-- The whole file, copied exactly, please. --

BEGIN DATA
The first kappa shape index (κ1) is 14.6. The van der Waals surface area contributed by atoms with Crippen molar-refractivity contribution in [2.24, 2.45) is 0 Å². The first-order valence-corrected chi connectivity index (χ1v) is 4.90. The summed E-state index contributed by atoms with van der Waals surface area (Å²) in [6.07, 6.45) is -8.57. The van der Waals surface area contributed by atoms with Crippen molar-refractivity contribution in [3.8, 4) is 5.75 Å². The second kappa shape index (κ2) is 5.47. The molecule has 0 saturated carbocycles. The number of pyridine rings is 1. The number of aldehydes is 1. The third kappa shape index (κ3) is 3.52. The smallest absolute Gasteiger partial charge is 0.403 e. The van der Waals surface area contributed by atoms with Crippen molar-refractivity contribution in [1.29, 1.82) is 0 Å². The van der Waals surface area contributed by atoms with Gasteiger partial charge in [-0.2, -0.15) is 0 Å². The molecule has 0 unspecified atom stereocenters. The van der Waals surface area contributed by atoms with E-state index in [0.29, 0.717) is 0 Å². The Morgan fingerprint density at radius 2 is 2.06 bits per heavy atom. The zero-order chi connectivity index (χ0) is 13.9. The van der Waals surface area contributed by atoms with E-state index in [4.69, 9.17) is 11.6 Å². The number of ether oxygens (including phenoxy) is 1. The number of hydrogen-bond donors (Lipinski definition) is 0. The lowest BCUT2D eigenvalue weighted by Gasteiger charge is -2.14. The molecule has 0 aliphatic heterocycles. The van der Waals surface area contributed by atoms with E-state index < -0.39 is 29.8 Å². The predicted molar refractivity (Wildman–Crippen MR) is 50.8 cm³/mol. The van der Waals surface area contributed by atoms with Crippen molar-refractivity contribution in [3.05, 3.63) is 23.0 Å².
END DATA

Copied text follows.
The first kappa shape index (κ1) is 14.6. The van der Waals surface area contributed by atoms with Crippen molar-refractivity contribution in [2.24, 2.45) is 0 Å². The first-order valence-corrected chi connectivity index (χ1v) is 4.90. The summed E-state index contributed by atoms with van der Waals surface area (Å²) in [6.07, 6.45) is -8.57. The van der Waals surface area contributed by atoms with Crippen molar-refractivity contribution in [3.8, 4) is 5.75 Å². The second kappa shape index (κ2) is 5.47. The molecule has 0 saturated carbocycles. The number of pyridine rings is 1. The number of aldehydes is 1. The third kappa shape index (κ3) is 3.52. The smallest absolute Gasteiger partial charge is 0.403 e. The van der Waals surface area contributed by atoms with Crippen molar-refractivity contribution in [1.29, 1.82) is 0 Å². The van der Waals surface area contributed by atoms with Gasteiger partial charge in [-0.2, -0.15) is 0 Å². The molecule has 0 unspecified atom stereocenters. The van der Waals surface area contributed by atoms with E-state index in [0.29, 0.717) is 0 Å². The Morgan fingerprint density at radius 2 is 2.06 bits per heavy atom. The zero-order chi connectivity index (χ0) is 13.9. The van der Waals surface area contributed by atoms with E-state index in [4.69, 9.17) is 11.6 Å². The number of ether oxygens (including phenoxy) is 1. The number of hydrogen-bond donors (Lipinski definition) is 0. The lowest BCUT2D eigenvalue weighted by Gasteiger charge is -2.14. The molecule has 0 aliphatic heterocycles. The van der Waals surface area contributed by atoms with E-state index < -0.39 is 29.8 Å². The predicted molar refractivity (Wildman–Crippen MR) is 50.8 cm³/mol. The van der Waals surface area contributed by atoms with Crippen molar-refractivity contribution in [3.05, 3.63) is 23.0 Å².